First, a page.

Nevertheless, Qapital is a very innovative and creative way to save money. If you have a bank account from a US company, don’t waste your time, get on board, be creative, and start to create your own effortless savings.

Digit (https://digit.co/)

Another app that’s also available from Apple or Google Play store is Digit. However, it is a bit different from both of the previous apps. This is a “smart app”, in the sense that after linking your bank account to it, the app will analyse your spending and revenue generation patterns and will withdraw small amounts of money that it thinks you won’t need to use. That amount then goes straight into your Digit savings account. A completely passive way to save money!

A screenshot of the Digit app, showing the algorithmically determined amount of money funnelled into the account

Over time the app will develop an algorithm that understands your account. A typical account, according to their website, will have between $2 to $17 to withdraw every 2 to 3 days. However, the user also has the chance to change such settings. You can communicate with the app via text messages, and give it orders such as “Save More or Save Less” or send “Goalmojis” of what you are planning to save for, such as rent or a vacation. The app will then adapt its savings pattern. The idea is for you to hardly realize that any money has been taken away from your account, but in the medium and long run, these small amounts accumulate to something substantial. The app also lets you withdraw money by simply texting “Withdraw”, or stop temporary deposits with a “Pause” text.

The Math

Digit automatically saves for you based on your goals that you tell it using a chatbot interface

Let’s put the numbers into perspective. We assume that an average of $9 is taken away from your account every 3 days. After a month, you should expect to have $90 into your savings account and after one year, around $1080 – all thanks to a clever algorithm. If your objective was to save for something more expensive, your savings could be reaching $200 a month or well above $2500 per year depending on your instructions. But once again, this is just a theoretical scenario which depends on regular spending patterns.

Take for example a person that has an emergency fund into its checking account. The algorithm will detect that money as an “unused” fund and will slowly reduce that amount through its automatic savings. Another scenario would be somebody that uses the same account for more expensive purchases, such as furniture or travels. Uncommon purchases might create an imbalance within the app’s algorithm and might cause it not to effectively save money or save more than what it should.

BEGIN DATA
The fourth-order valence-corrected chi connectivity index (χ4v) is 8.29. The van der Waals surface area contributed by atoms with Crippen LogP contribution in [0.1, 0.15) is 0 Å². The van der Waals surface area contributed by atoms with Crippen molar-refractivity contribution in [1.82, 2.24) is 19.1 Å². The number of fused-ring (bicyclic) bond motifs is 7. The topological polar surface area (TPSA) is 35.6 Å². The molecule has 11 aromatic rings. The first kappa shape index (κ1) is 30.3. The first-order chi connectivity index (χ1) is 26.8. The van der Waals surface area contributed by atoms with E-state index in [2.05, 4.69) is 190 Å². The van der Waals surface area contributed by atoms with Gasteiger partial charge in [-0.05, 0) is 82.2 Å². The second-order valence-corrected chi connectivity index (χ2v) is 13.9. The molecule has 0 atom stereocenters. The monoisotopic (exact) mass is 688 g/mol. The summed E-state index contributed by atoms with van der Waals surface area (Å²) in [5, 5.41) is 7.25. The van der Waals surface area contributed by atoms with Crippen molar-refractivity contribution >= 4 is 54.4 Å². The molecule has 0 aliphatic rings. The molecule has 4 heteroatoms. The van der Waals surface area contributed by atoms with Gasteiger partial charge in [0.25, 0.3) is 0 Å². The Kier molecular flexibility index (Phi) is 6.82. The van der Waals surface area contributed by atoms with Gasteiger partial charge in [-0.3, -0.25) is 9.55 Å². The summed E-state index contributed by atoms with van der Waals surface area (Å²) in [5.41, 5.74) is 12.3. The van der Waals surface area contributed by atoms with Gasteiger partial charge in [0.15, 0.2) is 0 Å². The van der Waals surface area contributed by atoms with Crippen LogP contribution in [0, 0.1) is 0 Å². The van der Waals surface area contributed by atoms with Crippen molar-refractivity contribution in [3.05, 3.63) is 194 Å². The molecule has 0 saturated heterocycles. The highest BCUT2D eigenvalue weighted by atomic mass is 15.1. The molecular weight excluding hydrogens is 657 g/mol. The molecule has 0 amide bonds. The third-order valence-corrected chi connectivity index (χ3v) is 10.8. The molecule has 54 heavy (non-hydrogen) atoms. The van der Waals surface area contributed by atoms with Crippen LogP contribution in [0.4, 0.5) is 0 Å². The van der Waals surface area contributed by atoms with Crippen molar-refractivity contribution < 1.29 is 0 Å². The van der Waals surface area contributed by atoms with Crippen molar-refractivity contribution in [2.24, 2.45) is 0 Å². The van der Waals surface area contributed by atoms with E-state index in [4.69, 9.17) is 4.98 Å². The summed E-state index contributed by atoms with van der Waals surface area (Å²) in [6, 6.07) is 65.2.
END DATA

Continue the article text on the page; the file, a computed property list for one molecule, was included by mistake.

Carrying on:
However, Digit also guarantees that it will not cause you to go overdraft or incur any additional fees from your bank but if it does, it will reimburse the fees for up to 2 instances of overdraft.


When it comes to returns and expenses, like Qapital, a negative aspect is that the investor does not earn any interest on its saving. Digit states that it uses the returns earned on costumer’s savings to cover its expenses.  However, on April of this year it introduced a fee of $2.99 p.m. or $35 p.a and the only additional item offered was a “Savings Feature” – paying a savings bonus of 1% p.a, paid every 3 months according to your average account balance above $100. If for example, your account has an average of $2000 per year, a bonus of $5 would be paid every 3 months.

Unfortunately, the company does not specifically say in which account your savings go to. However, to give investors reassurance, the company also uses a FDIC insured account. Another downside of the app is that it can only be connected with accounts from American banks, credit unions or credit cards companies.

Still, Digit is a great automatized, cheap, way for savings to be made and more importantly, grow, effortless, over time.

That’s All Folks!

When it comes to savings, retirement fund or investing, the best strategy to take is taking the first step and the finest formula is consistency. Thanks to Isaac Newton, we are very aware of the resistances involved when any object tries to change its state of motion and it’s the same when you try to incorporate a savings routine. Nevertheless, after taking the first step and embedding any of the mentioned savings application into your daily live and making it a habit, inertia will also work in your favour towards creating a wealthier life!

fundMyLife is a platform that aims to empower the average Singaporean to make financial decisions confidently. We also connect consumers to the right financial planners in a private and anonymous manner, based on their financial planning questions. Follow us on our Facebook page to get exciting updates and your dose of finance knowledge! Let us know what you want to know about finances or something that you wish your friends knew!